Home Clinical Psychology & Psychotherapy Tough Times for Clinical Trials, but a Positive Transformation in the Gathering and Management of Data

Tough Times for Clinical Trials, but a Positive Transformation in the Gathering and Management of Data

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After the havoc of COVID-19, ambitious strategies for digital transformation are seen as a wise investment as life sciences organisations upgrade their capacities for managing clinical trials and the valuable scientific and regulatory data they generate. This is the key overall finding of the second annual TMF Futures survey of over 300 life sciences professionals, conducted on behalf of digital archiving specialists Arkivum.

The challenges of running clinical trials

More than half (56%) of life sciences organisations report that COVID-19 has had a negative impact on their ability to deliver on the objectives of their clinical trials, though this compares favourably to the findings of Arkivum’s 2020 TMF Futures survey, where the figure was 69%. 

Four in ten clinical trials were cancelled or postponed during the first wave of the pandemic (2020). Sponsors and CROs struggled to identify, recruit, and treat participants, and patients, often suffering from chronic and life-threatening conditions, were frequently unable to access trial treatments. 84% of rare disease patients in Europe – many of whom are enrolled in clinical trials – experienced a disruption of care, such as reduced access to diagnostic tests and therapies such as chemotherapies and infusions.

TMF Futures 2021: Good data in the age of digital transformation finds that, by Spring 2021, 41% of cancelled clinical trials were back on track. Each organisation is planning to conduct an average of 6.5 Phase I/II/III/IV studies this year, and every major clinical trial sponsor is now running at least one decentralised clinical trial. But it also finds that 90% of life sciences organisations are still facing challenges when running them – from recruiting patients and setting up protocols to managing data from multiple CROs.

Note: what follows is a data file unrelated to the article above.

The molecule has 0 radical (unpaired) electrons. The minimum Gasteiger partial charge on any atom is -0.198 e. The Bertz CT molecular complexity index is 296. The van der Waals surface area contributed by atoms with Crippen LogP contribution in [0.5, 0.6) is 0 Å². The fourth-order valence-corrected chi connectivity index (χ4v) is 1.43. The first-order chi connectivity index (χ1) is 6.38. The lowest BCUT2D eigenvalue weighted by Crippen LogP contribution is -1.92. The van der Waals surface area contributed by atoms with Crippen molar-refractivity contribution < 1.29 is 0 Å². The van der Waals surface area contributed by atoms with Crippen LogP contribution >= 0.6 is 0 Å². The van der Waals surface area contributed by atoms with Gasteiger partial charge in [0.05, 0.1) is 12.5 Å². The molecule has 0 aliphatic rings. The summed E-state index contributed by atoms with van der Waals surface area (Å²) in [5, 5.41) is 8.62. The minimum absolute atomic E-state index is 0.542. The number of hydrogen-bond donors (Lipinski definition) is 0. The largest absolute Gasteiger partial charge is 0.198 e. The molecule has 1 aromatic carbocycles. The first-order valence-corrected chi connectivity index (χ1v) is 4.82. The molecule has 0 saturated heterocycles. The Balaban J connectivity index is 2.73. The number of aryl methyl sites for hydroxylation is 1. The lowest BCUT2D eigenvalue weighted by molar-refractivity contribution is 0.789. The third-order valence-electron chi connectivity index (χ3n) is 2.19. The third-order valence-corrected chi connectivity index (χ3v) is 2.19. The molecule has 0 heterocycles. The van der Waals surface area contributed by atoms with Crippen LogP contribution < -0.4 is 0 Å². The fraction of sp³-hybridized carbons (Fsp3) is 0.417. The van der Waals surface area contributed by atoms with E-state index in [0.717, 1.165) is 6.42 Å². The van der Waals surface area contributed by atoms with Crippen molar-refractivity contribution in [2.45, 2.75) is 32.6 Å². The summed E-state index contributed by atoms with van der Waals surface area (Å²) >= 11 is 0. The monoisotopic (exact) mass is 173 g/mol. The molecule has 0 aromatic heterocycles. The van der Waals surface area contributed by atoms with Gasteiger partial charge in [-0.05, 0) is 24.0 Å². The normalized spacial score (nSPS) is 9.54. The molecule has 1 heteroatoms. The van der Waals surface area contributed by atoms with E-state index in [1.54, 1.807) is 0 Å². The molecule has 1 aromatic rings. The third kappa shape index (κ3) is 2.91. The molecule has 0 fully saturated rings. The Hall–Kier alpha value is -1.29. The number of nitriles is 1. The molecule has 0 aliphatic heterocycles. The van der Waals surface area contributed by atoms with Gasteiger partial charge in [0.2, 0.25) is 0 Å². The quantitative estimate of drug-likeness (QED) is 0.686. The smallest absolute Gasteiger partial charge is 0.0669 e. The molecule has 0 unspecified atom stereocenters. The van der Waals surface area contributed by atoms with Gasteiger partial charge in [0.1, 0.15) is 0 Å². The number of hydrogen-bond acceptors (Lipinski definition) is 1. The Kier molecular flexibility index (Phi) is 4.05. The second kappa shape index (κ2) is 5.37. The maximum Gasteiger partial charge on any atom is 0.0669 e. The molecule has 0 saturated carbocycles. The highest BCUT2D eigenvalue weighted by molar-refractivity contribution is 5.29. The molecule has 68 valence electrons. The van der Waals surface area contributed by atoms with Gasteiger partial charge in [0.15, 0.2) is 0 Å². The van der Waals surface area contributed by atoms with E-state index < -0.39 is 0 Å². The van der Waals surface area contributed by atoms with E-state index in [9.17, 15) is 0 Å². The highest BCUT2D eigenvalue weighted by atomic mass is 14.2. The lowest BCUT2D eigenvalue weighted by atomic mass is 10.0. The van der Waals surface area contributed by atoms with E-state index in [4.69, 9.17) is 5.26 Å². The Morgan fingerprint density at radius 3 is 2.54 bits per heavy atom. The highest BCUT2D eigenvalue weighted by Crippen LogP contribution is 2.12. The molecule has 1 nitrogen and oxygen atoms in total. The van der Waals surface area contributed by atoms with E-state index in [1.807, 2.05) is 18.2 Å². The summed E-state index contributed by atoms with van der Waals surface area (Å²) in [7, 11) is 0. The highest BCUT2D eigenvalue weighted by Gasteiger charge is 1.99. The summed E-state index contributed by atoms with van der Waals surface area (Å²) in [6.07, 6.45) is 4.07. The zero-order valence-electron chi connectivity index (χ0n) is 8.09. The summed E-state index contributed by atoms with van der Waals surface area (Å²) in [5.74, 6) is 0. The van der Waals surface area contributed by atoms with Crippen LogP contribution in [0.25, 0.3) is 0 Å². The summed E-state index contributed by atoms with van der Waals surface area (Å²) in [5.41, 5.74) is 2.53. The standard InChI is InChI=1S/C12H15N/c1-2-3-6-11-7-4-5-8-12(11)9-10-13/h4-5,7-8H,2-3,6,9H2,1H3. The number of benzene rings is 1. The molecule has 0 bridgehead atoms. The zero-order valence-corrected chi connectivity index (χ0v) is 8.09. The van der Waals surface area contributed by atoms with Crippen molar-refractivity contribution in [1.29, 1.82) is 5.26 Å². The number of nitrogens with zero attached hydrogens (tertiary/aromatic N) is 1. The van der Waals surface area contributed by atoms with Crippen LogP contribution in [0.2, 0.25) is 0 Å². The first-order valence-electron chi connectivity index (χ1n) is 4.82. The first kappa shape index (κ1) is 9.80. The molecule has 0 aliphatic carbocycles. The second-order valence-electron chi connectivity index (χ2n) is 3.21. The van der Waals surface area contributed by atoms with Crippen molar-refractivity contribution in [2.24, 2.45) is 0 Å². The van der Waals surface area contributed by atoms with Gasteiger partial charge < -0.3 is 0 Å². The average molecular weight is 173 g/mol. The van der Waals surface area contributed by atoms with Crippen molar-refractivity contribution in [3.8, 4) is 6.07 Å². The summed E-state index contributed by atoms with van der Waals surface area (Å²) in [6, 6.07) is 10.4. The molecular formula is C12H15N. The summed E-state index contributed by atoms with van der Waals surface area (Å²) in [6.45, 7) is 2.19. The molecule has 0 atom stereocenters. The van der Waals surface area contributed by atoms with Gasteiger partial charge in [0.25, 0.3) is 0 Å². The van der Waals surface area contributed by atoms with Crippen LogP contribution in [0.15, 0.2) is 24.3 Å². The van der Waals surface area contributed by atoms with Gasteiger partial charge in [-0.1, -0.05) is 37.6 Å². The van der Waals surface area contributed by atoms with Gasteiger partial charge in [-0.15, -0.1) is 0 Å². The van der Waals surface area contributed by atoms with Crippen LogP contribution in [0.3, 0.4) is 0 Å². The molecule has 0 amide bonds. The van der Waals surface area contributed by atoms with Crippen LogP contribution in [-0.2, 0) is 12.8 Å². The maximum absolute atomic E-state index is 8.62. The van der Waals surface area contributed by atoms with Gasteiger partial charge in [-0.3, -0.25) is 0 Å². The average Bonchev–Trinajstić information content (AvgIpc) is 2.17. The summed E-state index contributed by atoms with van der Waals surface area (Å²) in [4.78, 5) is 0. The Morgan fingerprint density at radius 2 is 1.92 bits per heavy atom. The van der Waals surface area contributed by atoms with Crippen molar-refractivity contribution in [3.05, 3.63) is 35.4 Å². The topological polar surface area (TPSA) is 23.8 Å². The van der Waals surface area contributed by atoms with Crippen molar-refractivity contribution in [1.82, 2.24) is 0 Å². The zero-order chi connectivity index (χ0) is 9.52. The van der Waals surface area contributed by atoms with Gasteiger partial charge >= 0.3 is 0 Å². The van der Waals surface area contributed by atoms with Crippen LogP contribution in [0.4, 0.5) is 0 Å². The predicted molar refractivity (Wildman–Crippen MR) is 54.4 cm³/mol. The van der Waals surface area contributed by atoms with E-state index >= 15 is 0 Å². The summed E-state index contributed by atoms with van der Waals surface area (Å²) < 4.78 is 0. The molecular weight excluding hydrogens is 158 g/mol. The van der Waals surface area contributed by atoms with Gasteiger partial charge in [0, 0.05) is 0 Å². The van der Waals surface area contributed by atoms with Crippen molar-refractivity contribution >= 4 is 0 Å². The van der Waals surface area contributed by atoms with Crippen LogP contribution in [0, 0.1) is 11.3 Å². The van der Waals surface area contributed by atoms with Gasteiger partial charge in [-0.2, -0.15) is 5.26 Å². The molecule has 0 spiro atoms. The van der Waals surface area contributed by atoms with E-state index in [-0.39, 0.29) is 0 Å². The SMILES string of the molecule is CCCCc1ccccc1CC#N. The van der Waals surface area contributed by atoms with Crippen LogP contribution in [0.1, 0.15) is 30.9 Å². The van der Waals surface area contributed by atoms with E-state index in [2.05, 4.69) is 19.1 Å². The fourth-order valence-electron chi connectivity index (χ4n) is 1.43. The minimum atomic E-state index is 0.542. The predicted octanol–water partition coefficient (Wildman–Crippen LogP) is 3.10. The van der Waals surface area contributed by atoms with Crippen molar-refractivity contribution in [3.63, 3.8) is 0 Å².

Nearly half (49%) of life sciences organisations report that the pandemic has caused significant increases in the time of completing clinical trials, and 57% of life sciences organisations now say the cost has risen. $188 billion was spent on R&D in 2020.

‘Coming back stronger’ with digital innovation

Fortunately, digital innovations offer the prospect of tighter schedules and reduced costs for clinical trials – and also of reduced risk of failure, thanks to the potential of such technologies as artificial intelligence (AI).

In October 2020 the management consultancy McKinsey reported that, across industries, COVID-19 has accelerated the adoption of digital strategies by as much as seven years. In this context, life sciences companies clearly stand to benefit from further adoption of new technologies to accelerate scientific discovery and increase productivity and reduce inefficiencies.  Indeed, looking to ‘come back stronger’ in the post-pandemic era, 80% of life science businesses are planning to invest significantly in digital transformation strategies to aid the conduct of trials and the management of data. 

One-third of all TMF Futures 2021 respondents confirmed that, over the next 12 months, their organisation will make a priority of adopting new technology (such as cloud computing, machine learning, and AI) to aid the conduct of clinical trials and the management of trial data.

The primary focus for their investment in digital strategies will be on improving and accelerating the conduct of trials, for instance by decentralising clinical trials (47%) and by increasing racial diversity (34%) and geographic reach (26%) in the enrolment of trial patients. Another prominent aim is to improve identification of and communication with healthcare professionals and patient populations (50%).